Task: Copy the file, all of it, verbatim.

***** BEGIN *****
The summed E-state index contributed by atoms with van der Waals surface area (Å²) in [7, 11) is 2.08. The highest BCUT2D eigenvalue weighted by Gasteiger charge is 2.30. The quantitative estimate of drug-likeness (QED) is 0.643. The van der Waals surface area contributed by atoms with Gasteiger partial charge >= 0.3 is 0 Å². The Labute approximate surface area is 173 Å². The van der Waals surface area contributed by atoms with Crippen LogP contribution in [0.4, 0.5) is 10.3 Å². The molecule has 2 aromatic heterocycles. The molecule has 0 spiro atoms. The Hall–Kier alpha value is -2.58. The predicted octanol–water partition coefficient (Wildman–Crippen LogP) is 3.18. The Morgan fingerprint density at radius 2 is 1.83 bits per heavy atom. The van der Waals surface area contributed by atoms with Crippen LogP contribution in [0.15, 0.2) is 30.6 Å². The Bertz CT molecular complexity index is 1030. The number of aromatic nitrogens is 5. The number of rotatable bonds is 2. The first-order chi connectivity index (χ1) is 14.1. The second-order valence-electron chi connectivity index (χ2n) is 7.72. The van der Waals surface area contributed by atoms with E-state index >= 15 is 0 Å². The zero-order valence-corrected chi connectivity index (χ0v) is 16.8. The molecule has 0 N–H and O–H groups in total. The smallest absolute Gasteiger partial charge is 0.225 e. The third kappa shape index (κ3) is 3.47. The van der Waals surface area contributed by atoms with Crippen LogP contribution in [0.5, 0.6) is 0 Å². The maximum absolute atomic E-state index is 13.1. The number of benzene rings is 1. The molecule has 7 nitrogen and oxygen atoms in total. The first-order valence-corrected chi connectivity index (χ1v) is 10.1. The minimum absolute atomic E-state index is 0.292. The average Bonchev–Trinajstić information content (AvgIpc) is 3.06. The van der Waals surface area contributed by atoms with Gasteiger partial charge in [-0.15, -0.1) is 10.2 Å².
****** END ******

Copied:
The summed E-state index contributed by atoms with van der Waals surface area (Å²) in [7, 11) is 2.08. The highest BCUT2D eigenvalue weighted by Gasteiger charge is 2.30. The quantitative estimate of drug-likeness (QED) is 0.643. The van der Waals surface area contributed by atoms with Gasteiger partial charge >= 0.3 is 0 Å². The Labute approximate surface area is 173 Å². The van der Waals surface area contributed by atoms with Crippen LogP contribution in [0.4, 0.5) is 10.3 Å². The molecule has 2 aromatic heterocycles. The molecule has 0 spiro atoms. The Hall–Kier alpha value is -2.58. The predicted octanol–water partition coefficient (Wildman–Crippen LogP) is 3.18. The Morgan fingerprint density at radius 2 is 1.83 bits per heavy atom. The van der Waals surface area contributed by atoms with Crippen LogP contribution in [0.15, 0.2) is 30.6 Å². The Bertz CT molecular complexity index is 1030. The number of aromatic nitrogens is 5. The number of rotatable bonds is 2. The first-order chi connectivity index (χ1) is 14.1. The second-order valence-electron chi connectivity index (χ2n) is 7.72. The van der Waals surface area contributed by atoms with E-state index >= 15 is 0 Å². The zero-order valence-corrected chi connectivity index (χ0v) is 16.8. The molecule has 0 N–H and O–H groups in total. The smallest absolute Gasteiger partial charge is 0.225 e. The third kappa shape index (κ3) is 3.47. The van der Waals surface area contributed by atoms with Crippen LogP contribution in [0.5, 0.6) is 0 Å². The maximum absolute atomic E-state index is 13.1. The number of benzene rings is 1. The molecule has 7 nitrogen and oxygen atoms in total. The first-order valence-corrected chi connectivity index (χ1v) is 10.1. The minimum absolute atomic E-state index is 0.292. The average Bonchev–Trinajstić information content (AvgIpc) is 3.06. The van der Waals surface area contributed by atoms with Gasteiger partial charge in [-0.15, -0.1) is 10.2 Å².